ADHD Adults: A Manifesto

ADHD adults

I usually write for women. But this article is for all of my fellow ADHD adults who know the struggle is real. I see you.

According to Merriam Webster online, a “manifesto”, is a written statement declaring publicly the intentions, motives, or views of its issuer.

I had to look up the word because manifesto sounds so militant. Like you are going to battle or something. And I don’t like war.

Let this be a public declaration of our intentions, motives, and views as ADHD adults.

A Manifesto for ADHD Adults

 

VIEWS

In no particular order –

ADHD is a real thing. If you do not believe it is a real phenomenon then you do not have ADHD and you have not experienced it.

ADHD is not a gift. If you think it is a gift you probably should stop reading right here.

News flash: ADHD is also not a curse. It is a part of who we are, but not the whole thing.

ADHD does affect nearly every aspect of our lives. We are trying. Believe me we are trying so hard to make it through life without pissing you off.

Adults with ADHD know that their behaviors and symptoms are annoying to others. We can feel the judgment coming at us every time we mention our diagnosis out loud.

ADHD is frustrating so we get irritable or even depressed.

You might feel like you cannot freely discuss your emotional issues. I’ve got options for that.

Look for understanding within our own tribe. Join lots of Facebook groups, and follow all of the self-help and organizational gurus. (I do too, no shame.)

But If you are in 60+ free Facebook groups (some of which you forgot about) you might** want to go through and cull the list.

The CHADD Conference is a great way to find your people and connect.

The world doesn’t get us. We often feel out of step. There is a lot of stigma around an ADHD diagnosis. But the more we talk about it, the stronger we get.

ADHD does create a lot opportunity for laughter. Go with it and realize it’s ok to laugh at yourself.

MOTIVES

We often are not consciously aware of our motives and how to motivate ourselves.

Sometimes an idea pops into your head. If you don’t act on it, it will disappear. I get it because I am the same way.

Some of us leave things sitting around and accumulate clutter because, “out of sight, out of mind” is a real thing. BUT others are very organized – because it feels like our space is the only thing we can control.

Control is a large part of our lives. Lack of control, feeling out of control, not knowing how to gain control of ourselves.

We do not forget appointments or deliberately blow off meetings, we just forget about them. Even if we really wanted to be there. Am I right?

Motivation comes in waves. The nature of your brain is that you latch on to individual ideas. According to Dr. William Dodson, this is called an, “interest-based nervous system.”

We like competition, or proving someone else wrong. Particularly if we have been called lazy. Because we aren’t lazy, we just can’t hold it all down all the time.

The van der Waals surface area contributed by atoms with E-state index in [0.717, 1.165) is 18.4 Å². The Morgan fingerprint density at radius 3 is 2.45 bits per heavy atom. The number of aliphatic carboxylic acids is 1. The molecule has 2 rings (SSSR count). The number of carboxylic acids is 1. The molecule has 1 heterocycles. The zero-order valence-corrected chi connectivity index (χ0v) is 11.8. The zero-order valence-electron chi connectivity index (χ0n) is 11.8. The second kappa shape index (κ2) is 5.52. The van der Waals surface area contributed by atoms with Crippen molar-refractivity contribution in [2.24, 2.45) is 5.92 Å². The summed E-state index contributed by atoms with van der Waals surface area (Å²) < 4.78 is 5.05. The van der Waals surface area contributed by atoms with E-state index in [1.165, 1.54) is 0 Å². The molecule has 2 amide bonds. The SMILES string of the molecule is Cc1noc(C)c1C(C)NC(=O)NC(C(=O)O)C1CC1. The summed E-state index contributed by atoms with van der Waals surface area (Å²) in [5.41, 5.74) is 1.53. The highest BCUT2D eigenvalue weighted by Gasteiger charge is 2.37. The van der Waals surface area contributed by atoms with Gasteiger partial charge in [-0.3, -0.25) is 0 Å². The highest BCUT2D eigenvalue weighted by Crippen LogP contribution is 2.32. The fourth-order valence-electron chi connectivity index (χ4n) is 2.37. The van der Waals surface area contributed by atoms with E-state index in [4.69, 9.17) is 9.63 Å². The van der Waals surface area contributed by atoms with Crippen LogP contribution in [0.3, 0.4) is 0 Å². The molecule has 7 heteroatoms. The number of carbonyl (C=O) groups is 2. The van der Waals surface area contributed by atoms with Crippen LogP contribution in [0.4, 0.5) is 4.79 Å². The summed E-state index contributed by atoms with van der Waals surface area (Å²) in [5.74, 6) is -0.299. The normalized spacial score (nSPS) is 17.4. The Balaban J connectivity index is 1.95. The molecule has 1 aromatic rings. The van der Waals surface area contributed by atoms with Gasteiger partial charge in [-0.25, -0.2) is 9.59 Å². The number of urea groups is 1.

Novelty is huge! We get bored with doing the same thing and having the same conversations day after day. Sometimes just a change in scenery or routine is enough to spark our motivavation.

Using humor can provide some motivation. Many of us were/are class clowns and chatterboxes. This serves a couple purposes:

  • – Idle chatter actually calms our racing thoughts, and

  • – It makes other people less likely to get mad at us.

Making others happy improves your motivation. But don’t try too hard and end up being a people pleaser and perfectionist.

Perfectionism runs rampant in the ADHD community. Which is why so many of us develop compensatory strategies that seem very rigid.

Executive function issues cause us to struggle throughout our lives, so we are seekers. Always looking for the next Bandaid or quick fix to keep us going.

There is no quick fix. And knowledge of that fact is very de-motivating.

 

INTENTIONS

ADHDers intend to do the right thing and be good people.

We know what needs to be done, but we have trouble prioritizing so we often get nothing done.

The question I have most often when faced with a task is, “where do I start?”

I INTEND to start but I don’t know what the first step should be. If you figure out how to determine the first step please send me an email with your insight.

Many of us are constantly looking to better ourselves. Seeking to eliminate or control our symptoms so that we can “fit in” with everyone else.

It’s a sort of vicious cycle where we try to do everything perfectly, and then we burn ourselves out and end up doing nothing. Or we spin in circles for a while and get burned when we realize we are not making progress as quickly as possible.

Do you own 3 different planners?

Wait, let me guess- you have a planner with stickers and washi tape and colored pens that you bought just for use in your planner?

The reason you keep buying planners and binders and new organization systems is because you are trying to do ALL OF THE THINGS.

My message to my fellow ADHD adults

I know (and you know) that you really are trying. Your long-term goal is always to better yourself.

Bettering yourself takes time, and you probably won’t feel it happening. You won’t wake up one day and think, “I am killing it!”  (Or maybe you will? LOL)

Keep moving forward, keep trying. Take care of yourself and your emotions.

Email me with things to add to the Manifesto.

 

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